Beginning with B. F. Skinner and the legend of a child raised in a box, Lauren Slater takes us from a deep empathy with Stanley Milgram's obedience subjects to a funny and disturbing re-creation of an experiment questioning the validity of psychiatric diagnosis. Previously described only in academic journals and textbooks, these often daring experiments have never before been narrated as stories, chock-full of plot, wit, personality, and theme.
Acclaimed author Lauren Slater ruminates on what it means to be family. Lauren Slater's rocky childhood left her cold to the idea of ever creating a family of her own, but a husband, two dogs, two children, and three houses later, she came around to the challenges, trials, and unexpected rewards of playing house. In these autobiographical pieces, Slater presents snapshots of domestic life, populating them with the gritty details and jarring realities of sharing home, life, and body in the curious institution called "family."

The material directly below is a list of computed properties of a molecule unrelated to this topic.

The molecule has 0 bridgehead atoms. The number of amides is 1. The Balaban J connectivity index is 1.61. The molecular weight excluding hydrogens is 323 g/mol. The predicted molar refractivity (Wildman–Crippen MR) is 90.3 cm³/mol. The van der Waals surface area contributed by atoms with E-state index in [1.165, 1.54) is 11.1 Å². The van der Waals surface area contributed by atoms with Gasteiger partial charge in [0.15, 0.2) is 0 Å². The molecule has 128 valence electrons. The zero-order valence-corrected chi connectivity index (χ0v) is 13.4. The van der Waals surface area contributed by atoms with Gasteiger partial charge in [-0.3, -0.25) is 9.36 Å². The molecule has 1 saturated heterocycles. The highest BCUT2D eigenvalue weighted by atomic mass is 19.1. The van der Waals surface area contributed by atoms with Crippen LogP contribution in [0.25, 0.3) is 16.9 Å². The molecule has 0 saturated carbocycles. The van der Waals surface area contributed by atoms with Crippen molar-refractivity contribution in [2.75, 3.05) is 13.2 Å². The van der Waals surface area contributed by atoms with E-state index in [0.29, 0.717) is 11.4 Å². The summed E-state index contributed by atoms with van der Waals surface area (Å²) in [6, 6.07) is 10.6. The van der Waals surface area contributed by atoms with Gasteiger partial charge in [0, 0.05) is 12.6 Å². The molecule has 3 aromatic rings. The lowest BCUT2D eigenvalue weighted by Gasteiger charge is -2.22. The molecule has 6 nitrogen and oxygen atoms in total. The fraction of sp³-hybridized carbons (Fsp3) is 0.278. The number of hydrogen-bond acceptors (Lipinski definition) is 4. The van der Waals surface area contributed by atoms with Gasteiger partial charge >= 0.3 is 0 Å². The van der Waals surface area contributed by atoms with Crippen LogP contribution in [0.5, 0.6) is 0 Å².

"I expected more... the narrator was boring"
From the time she is nine years old and discovers a “Private Way” full of the wonderful and creepy creatures of the wild - spiders, deer, moles, chipmunks, and foxes - Lauren Slater finds in animals a refuge from the troubled life of her suburban home. As she matures, her bond with animals - raccoons, horses, swans, cats, and primarily, dogs - strengthens and grows more complex and compelling. They offer relief from the pain of her mother’s mental illness.
"Who Comes First? Your Dog or Your Daughter?"